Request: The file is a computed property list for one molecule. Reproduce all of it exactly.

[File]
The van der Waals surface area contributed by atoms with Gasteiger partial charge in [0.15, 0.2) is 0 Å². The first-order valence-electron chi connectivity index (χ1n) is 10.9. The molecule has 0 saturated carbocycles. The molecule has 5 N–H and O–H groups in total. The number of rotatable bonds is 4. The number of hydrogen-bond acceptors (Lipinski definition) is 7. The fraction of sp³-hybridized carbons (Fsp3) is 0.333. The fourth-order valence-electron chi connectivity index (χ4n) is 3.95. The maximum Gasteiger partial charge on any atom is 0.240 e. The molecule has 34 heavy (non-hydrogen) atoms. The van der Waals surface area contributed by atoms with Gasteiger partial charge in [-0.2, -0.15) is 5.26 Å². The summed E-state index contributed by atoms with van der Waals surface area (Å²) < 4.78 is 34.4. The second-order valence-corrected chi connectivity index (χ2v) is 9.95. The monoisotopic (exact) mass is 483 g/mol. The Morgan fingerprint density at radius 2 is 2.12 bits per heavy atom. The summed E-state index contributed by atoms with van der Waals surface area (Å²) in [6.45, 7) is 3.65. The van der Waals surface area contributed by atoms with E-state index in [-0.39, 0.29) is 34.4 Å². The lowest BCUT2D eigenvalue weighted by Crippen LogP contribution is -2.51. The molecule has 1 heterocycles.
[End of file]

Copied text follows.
The van der Waals surface area contributed by atoms with Gasteiger partial charge in [0.15, 0.2) is 0 Å². The first-order valence-electron chi connectivity index (χ1n) is 10.9. The molecule has 0 saturated carbocycles. The molecule has 5 N–H and O–H groups in total. The number of rotatable bonds is 4. The number of hydrogen-bond acceptors (Lipinski definition) is 7. The fraction of sp³-hybridized carbons (Fsp3) is 0.333. The fourth-order valence-electron chi connectivity index (χ4n) is 3.95. The maximum Gasteiger partial charge on any atom is 0.240 e. The molecule has 34 heavy (non-hydrogen) atoms. The van der Waals surface area contributed by atoms with Gasteiger partial charge in [-0.2, -0.15) is 5.26 Å². The summed E-state index contributed by atoms with van der Waals surface area (Å²) < 4.78 is 34.4. The second-order valence-corrected chi connectivity index (χ2v) is 9.95. The monoisotopic (exact) mass is 483 g/mol. The Morgan fingerprint density at radius 2 is 2.12 bits per heavy atom. The summed E-state index contributed by atoms with van der Waals surface area (Å²) in [6.45, 7) is 3.65. The van der Waals surface area contributed by atoms with E-state index in [-0.39, 0.29) is 34.4 Å². The lowest BCUT2D eigenvalue weighted by Crippen LogP contribution is -2.51. The molecule has 1 heterocycles.